I don't have any recordings of the band, but I do have the tribute to Jake Stock that was read into the Congressional Record by Congressman Sam Farr when Jake died. Here it is:

From the Congressional Record Online through the Government Printing Office [www.gpo.gov]

HON. SAM FARR of California in the house of representatives Friday, May 16, 1997

  Mr. FARR of California:

Mr. Speaker, I rise today to pay tribute to a
man who blessed this world with his music. Jake Stock, who for more
than 50 years was a permanent fixture on the American jazz scene, died
recently at the age of 86. He will be remembered by all those whom he
touched with his sax and song.
Born in Savannah, GA, on July 10, 1910, and having lived an exciting
life since, Mr. Stock moved to Monterey in my congressional district
from Los Angeles in 1938 with his wife, Grace. He quickly started
making music. Offered a job at the Oasis Club in Salinas, Mr. Stock
assembled his prized Abalone Stompers, a jazz ensemble that entertained
thousands for decades to come. The group, composed of anywhere from 5
to 15 players, performed in a variety of festivals and clubs throughout
California and the west coast. In 1958, they opened the Monterey Jazz
Festival and shared the stage with Dizzie Gillespie and Louie
Throughout his career, Mr. Stock was the recipient of numerous
honors. The inspiration for famed central coast author John Steinbeck's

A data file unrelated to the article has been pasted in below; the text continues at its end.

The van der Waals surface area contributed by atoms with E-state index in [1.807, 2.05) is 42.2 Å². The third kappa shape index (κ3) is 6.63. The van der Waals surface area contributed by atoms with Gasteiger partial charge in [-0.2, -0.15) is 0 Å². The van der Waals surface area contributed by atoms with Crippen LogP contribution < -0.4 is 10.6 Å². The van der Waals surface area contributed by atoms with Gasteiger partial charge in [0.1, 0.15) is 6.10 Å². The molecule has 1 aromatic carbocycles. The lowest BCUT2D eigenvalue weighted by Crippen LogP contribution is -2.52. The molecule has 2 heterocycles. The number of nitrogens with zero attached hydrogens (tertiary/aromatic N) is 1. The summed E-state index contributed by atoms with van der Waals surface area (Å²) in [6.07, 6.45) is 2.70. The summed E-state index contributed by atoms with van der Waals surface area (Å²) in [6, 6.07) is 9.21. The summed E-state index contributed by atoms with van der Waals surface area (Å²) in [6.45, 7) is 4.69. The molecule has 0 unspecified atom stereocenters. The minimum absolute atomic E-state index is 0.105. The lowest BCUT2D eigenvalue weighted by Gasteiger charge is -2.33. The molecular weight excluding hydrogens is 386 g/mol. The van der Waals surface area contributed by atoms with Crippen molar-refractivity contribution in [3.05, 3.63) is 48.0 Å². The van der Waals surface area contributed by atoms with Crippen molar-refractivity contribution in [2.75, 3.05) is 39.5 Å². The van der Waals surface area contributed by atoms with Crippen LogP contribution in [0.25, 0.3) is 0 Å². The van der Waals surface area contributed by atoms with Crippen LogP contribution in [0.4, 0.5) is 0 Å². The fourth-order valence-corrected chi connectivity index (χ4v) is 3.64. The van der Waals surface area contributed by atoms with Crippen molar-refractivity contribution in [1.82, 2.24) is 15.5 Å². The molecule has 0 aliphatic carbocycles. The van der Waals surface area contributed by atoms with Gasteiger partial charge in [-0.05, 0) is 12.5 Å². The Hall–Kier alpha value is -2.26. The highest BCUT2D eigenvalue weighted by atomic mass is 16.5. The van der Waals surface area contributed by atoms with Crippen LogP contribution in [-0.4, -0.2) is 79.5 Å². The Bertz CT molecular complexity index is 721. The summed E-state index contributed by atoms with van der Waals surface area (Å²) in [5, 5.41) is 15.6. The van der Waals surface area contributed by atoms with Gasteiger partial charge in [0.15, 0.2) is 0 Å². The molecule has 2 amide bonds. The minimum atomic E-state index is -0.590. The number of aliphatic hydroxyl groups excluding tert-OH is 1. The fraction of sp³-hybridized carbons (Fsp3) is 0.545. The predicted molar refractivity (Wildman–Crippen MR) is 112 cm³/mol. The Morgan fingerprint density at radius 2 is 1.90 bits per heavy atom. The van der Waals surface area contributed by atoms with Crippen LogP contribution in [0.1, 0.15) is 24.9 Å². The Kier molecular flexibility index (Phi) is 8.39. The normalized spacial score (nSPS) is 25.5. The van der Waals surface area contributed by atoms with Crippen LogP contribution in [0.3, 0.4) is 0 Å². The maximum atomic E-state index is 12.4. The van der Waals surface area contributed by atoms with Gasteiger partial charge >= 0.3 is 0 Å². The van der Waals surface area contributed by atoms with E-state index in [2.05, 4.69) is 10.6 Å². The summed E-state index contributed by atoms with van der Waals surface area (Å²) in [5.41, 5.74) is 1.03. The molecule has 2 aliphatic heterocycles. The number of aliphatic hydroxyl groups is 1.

"Sweet Thursday," he was named Citizen of the Year by Monterey's
Parade of Nations in 1982. Mr. Stock was also honored by Monterey's
Pacheco and Paisano clubs with a dinner called the "Jake Bake.'" Until
recently, he was a featured Sunday played at Big Sur's River Inn.
He is survived by four sons: Jay of Pasadena; Phil of Murphys;
Jackson of Los Angeles and Peter of Portland; three daughters: Judy
Cooper of Lake Havasu City, AZ; Katy Stock of Carmel and Sally Beckett
of Carlsbad; his brother, Morgan Stock of Monterey and five


1986-Present: After my family and I returned from a long summer of six-day/week gigs for the America's Cup races, playing on Christie's Dock in Newport, Rhode Island, with Jack London's New Orleans dixieland band, I ran in Ed Zimbrick on another gig up in the Delta. We had played together in the Swingmasters for two years in high school, but after graduation he had joined Monte Ballou's Castle Jazz Band and played dixieland, while I had been playing bebop. He went on to work as a professional dixieland musician for Disney and a top-forty band leader in Los Angeles and other places. Now that I had learned the dixieland repertoire (perhaps 2000 tunes and hundreds of traditional arrangements), we decided to form a new dixie band for the festivals, We called it the California Rhythm Kings. We used several of the old Plum Forest players. Ed brought out the old 10th Avenue Jazz Band book that he had copied directly off records by Louis Armstrong, Jellyroll Morton, the Original Dixieland Jazz Band, and other traditional jazz records. 10th Avenue was the name he used for a band he formed back in his Portland State College days. We played many jazz festivals including the Sacramento Jubilee. However, the big earthquake of 1989 effectively ended the band's gigs and we stopped working. Here's a publicity photo. The drummer was Red Malone, who always provided the dixieland band for the Kentucky Derbies and was an accomplished archer and magician. He had appeared on the Johnny Carson show.




Ed, I, and the California Rhythm Kings playing a Fourth of July parade in the back of a pickup truck. The little fellow on the right is my son Rafael, now a famous cello soloist in Boston.